Virginia, United States
I guess you could say I was born an artist! My intrinsic artistic abilities appeared around the age of 1½ years old when I began scribbling colorful imagery on my bedroom walls, later carving designs and cryptic messages on my parent’s fine furniture. Over the years, I have continued my artistic endeavors working as a monotype printmaker, painter, mixed media artist, and jewelry maker.

Friday, July 20, 2018

Working in 3-D with Encaustic and Mixed Media Processes

A new direction! 
Last summer I began exploring 3-D with encaustic mediums. During this journey, I have been entranced with the house, bird, and the circle shapes. I plan on continuing this path. By encompassing the forms, I find I can bring a creative narrative to my work. As an artist, I have not yet been satisfied with direction, as I hear from other artists they too are always moving forward to find perfection. I feel now that I am on the right path. I am excited about the wax, materials, elements and feel of the works. I hope you enjoy them as much as I do. 

Artist Statement:

The house can be a powerful symbol of the self, and often serves that purpose in dreams and art. This particular symbol perfectly captures the nature of the human self: we are all made of the same basic psychological stuff, but we’re all uniquely complex in our individual personalities and lifestyles.

My encaustic houses are a symbol of personal identity; these house sculptures are part of an inner dreamscape, deep thoughts, natural awakenings, and sensory mechanisms that are part of the soul, some of which I cannot even pretend to explain. The houses are the perfect vessel to be come a reliquary of sorts, to hold those moments or emotions captured within.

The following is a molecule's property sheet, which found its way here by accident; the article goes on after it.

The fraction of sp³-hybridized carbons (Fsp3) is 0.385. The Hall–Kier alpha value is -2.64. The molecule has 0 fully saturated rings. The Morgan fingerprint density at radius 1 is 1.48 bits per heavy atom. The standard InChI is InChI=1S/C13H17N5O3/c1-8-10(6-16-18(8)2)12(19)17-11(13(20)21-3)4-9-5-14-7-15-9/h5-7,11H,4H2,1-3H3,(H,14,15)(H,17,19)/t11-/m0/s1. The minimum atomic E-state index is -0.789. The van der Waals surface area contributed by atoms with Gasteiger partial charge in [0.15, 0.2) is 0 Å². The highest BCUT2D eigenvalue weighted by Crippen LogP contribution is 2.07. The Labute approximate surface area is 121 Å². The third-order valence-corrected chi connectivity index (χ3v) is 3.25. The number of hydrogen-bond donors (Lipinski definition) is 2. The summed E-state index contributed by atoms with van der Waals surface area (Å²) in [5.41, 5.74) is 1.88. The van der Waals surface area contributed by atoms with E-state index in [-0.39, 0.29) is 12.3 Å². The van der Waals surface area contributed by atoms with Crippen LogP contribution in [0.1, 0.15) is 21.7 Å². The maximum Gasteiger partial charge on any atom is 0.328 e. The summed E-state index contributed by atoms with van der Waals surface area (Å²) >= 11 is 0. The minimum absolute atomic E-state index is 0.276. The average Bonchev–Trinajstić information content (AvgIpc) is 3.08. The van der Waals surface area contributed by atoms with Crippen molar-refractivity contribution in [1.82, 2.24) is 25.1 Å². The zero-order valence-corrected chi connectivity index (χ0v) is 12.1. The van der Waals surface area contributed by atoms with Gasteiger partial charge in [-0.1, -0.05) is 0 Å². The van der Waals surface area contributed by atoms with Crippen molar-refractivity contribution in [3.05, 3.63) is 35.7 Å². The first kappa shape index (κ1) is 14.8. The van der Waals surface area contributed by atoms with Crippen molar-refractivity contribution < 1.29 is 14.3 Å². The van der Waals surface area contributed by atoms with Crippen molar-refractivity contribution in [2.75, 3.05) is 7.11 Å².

Encaustic Printmaking at the Studio School!

What a fantastic class!

About Encaustic:

Encaustic, a wax-based painting medium characterized by luminous color and lush surface, flourished more than 2,000 years ago in Greco-Roman Egypt.

Encaustic, from the Greek encuastikos, means to "heat" or "burn". Heat is use at every stage of encaustic painting. The medium consists of beeswax melted with a small amount of resin to impact harness and pigment for the rich colors adde to the molten wax.

Painting requires quick work, as the wax begins to harden the moment it leaves the heat source. The heat binds each layer to the one set own before it, so while the image my consist of discrete compositional elements, structurally the entire surface is one carefully crafted mass, a "whole ball of wax", if you will. 

About Monotypes:

Monotypes are prized because of their unique textual qualities. They are made by drawing on glass or a plate of smooth metal or stone with a greasy substance such as printer's ink or oil paint. Then the drawing is pressed by hand onto a sheet of absorbent paper or is printed on an etching press. 

For me, I find the process very meditative. Colors  and textures can be achieved in so many ways with Encaustic, but the paper, ah...the papers! So many possibilities! Here are just a few of the class examples!